Canadian animal advocates worried for future of dog sanctuary in Mexico
Shelley Moore, CTV News Vancouver
Published Tuesday, June 11, 2019 1:51PM PDT
Last Updated Tuesday, June 11, 2019 3:01PM PDT
Two million Canadians a year flock to Mexico to vacation, many of them to the coastal city of Puerto Vallarta, where endless beaches and ritzy resorts beckon to heat-seeking northerners.
But away from the tourist hot spots and all-inclusives, life for many Mexicans is harsh. Near the outskirts of Puerto Vallarta is Colonia Magisterio — an area rife with poverty, and where the people struggle to subsist.
That’s where they found him. After being alerted to a dog in severe medical distress on May 20, staff from the Puerto Vallarta SPCA, including shelter manager Dora Chavira Prieto, searched the area for hours before finally spotting him lying beneath a tree — for how long was anyone’s guess. Chavira Prieto knelt down to access the starving creature — a dog almost impossible to distinguish from the dust and dried leaves around him, his skin cracked and swollen with little or no hair coat. He was barely moving and offered no resistance.
"We couldn’t really believe it, he was the same colour as the dust," Chavira Prieto said. "I was thinking, he’s going to die soon if we don’t help him."
So she did what she and others from the PV SPCA have done so many times: she gathered him up and rescued him.
They called him Dusty and the two-year-old mixed-breed dog is now safe at the PV SPCA sanctuary, a 20-minute drive from downtown Puerto Vallarta, over rough roads, and at this time of year, past parched vegetation, and finally down a long driveway to an expansive property, with facilities to care for more than 100 stray and abandoned dogs. Dusty immediately received veterinary care and will begin treatment soon for the two types of mange he carries. He is emaciated but is accepting food, and as importantly, the loving care of staff and volunteers.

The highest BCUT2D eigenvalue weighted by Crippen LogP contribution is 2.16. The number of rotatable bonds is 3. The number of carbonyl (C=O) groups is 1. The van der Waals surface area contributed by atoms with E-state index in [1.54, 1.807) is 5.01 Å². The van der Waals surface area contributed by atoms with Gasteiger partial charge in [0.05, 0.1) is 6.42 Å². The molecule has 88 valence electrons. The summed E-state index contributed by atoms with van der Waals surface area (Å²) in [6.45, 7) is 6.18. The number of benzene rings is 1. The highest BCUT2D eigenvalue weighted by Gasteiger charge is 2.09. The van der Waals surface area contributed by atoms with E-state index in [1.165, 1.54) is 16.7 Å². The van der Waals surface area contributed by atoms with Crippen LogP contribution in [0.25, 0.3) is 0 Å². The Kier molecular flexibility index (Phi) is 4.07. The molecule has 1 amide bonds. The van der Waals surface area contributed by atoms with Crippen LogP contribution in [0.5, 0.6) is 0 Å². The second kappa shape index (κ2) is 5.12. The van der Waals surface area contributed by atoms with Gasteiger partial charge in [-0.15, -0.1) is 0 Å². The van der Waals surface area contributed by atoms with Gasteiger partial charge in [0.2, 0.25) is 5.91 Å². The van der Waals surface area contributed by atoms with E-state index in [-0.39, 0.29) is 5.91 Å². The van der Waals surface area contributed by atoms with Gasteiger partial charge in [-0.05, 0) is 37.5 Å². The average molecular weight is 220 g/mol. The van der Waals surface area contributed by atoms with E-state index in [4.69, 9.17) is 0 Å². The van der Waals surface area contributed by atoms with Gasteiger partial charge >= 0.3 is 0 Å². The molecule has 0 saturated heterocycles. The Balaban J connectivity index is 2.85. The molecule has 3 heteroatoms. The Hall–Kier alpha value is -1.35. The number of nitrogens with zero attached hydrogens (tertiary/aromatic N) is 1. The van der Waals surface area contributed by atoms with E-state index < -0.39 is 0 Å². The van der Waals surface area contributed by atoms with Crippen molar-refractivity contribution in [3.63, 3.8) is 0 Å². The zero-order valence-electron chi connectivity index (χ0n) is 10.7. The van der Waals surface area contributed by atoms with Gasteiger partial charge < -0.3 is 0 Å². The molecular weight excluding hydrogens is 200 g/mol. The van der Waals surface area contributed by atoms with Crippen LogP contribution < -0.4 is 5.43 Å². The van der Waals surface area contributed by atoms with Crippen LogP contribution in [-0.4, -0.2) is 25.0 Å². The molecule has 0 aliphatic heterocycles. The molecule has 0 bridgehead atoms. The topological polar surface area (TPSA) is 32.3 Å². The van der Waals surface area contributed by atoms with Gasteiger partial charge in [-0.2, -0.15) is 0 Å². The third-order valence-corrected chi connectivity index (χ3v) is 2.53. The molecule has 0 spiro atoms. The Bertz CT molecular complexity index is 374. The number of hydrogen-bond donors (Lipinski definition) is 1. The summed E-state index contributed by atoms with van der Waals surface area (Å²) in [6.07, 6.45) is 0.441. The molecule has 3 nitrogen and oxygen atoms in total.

For 12 years animals like Dusty, mostly dogs, have been given a second chance to experience good health, new homes, and the joy of belonging to a family — because of the PV SPCA, the brainchild of a California woman named Janice Chatterton, its powerhouse founder. Chatterton oversaw, fund-raised, and managed the charity, with a determination that some say has inspired a cultural shift on how dogs are treated in Puerto Vallarta.
"This is a world-class facility," said Stephanie Dubinsky, a Canadian who has been with the PV SPCA from the beginning. "She was the fearless leader."
But now the fate of the sanctuary is uncertain. Janice Chatterton is gone: she died in March after a sudden illness, and her fundraising and business acuity the sanctuary relied on to do its work is gone as well. For Dubinsky the idea that Chatterton’s dream may be in jeopardy is unthinkable.
"This organization and this facility has housed literally thousands of dogs and rescued them off the streets," she said. "We’re taking in dogs that can’t walk anymore, whose limbs have been severed, who are dragging themselves, who are near starvation." In other words, dogs that likely would otherwise be dead.